When will the Social Security system run out of money? Well, the US Treasury Department announced recently that 2011 will mark the first tipping point for Social Security since we emerged from the last protracted recession in 1983. That is, more benefits will be paid out in 2011 than will be collected by the Treasury Department. Fortunately, this is expected to be a short-lived phenomenon (for now). An ultra-high unemployment rate approaching 10% has resulted in a substantial reduction in wage tax collections in recent months. The current shortfall is expected to last for a couple of years at which point the Treasury predicts we will return to a surplus situation for a few more years as the economy picks up some steam.
But beginning in 2015 and thereafter, an enormous wave of Baby Boom Retirees will push the Social Security plan into a permanent death spiral – where payouts to retirees will overwhelm incoming wage taxes to the point that the surplus that has been built up over decades of time will begin to be drawn down at an increasingly rapid rate.
So what is the end game? For starters, if the most recent actuarial statistics are accurate, the Social Security surplus fund, which currently stands at about $2.5 Trillion will run out of money and be completely depleted by 2036 – a year sooner than earlier estimates. Of course, this so-called $2.5 trillion dollar surplus is not real money mind you, but an IOU from Uncle Sam who has already spent the money with a promise to repay it. Once the “surplus fund” is depleted, the Social Security system will rely completely on new tax revenues to pay for an increasing level of benefits. Unfortunately, as the Administration looks into its crystal ball it expects that wage tax revenues will only generate enough to cover about 75% of the demand for benefits after 2036. Someone will have to go without…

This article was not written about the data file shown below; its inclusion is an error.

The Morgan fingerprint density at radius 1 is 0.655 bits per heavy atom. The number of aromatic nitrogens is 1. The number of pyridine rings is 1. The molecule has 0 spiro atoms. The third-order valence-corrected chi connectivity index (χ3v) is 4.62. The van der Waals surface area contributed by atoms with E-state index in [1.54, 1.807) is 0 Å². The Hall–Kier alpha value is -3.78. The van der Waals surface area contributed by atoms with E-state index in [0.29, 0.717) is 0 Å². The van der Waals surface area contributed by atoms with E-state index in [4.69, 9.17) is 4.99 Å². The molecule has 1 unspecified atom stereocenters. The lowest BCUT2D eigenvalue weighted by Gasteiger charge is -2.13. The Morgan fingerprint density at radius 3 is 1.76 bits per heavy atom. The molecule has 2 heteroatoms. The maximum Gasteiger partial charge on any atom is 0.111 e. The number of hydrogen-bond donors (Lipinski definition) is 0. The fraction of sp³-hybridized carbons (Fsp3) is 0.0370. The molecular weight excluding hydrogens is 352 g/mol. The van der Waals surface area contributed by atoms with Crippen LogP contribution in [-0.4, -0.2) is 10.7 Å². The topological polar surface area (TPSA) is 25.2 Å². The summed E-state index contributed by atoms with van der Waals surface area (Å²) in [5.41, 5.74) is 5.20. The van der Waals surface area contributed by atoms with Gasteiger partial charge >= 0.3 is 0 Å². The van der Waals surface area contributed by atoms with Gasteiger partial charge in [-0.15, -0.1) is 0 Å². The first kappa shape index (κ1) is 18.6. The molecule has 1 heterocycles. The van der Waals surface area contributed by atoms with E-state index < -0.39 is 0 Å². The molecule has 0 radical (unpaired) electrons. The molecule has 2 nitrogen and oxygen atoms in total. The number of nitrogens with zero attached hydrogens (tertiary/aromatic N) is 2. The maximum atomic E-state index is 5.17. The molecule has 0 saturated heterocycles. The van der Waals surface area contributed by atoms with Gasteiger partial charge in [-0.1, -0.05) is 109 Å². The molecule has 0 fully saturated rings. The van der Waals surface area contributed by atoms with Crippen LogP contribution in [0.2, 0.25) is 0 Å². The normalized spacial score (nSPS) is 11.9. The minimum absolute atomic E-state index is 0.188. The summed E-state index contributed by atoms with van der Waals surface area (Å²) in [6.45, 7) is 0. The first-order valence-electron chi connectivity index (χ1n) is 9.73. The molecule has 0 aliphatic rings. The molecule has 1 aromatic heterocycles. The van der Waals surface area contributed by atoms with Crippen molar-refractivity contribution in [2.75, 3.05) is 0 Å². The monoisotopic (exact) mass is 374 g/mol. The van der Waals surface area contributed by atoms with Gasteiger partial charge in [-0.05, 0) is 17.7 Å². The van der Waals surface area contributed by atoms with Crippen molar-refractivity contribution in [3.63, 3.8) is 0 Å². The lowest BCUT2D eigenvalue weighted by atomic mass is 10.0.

So how worried should you be? To some degree it depends on when you were born — and how long you expect to live. With a retirement age currently set at 67 for the latest generation of baby boomers and assuming an average lifespan of approximately 78 years (based on latest published averages), if you were born in 1958 or before you are home free (assuming you have any faith at all in the current system). For those born in 1959 and beyond, the outlook is murkier. In all likelihood the Federal Government will make good on its commitments to Social Security beneficiaries – in the same way it will make good on its obligations to investors and foreign countries that fund our ongoing deficits by purchasing US Treasury Bonds. Of course “making good” may come at a high cost in terms of potential inflation, which will serve to erode the real value and purchasing power of any benefits received.
Another thing to keep in mind is that there is a lot of attention focused on trying to fix the soon to be defunct social security system prior to D-day. This may mean some combination of increasing the retirement age for younger workers, reducing benefits to retirees, and increasing the social security wage tax rate in an effort to right the ship before it sinks. Stay tuned!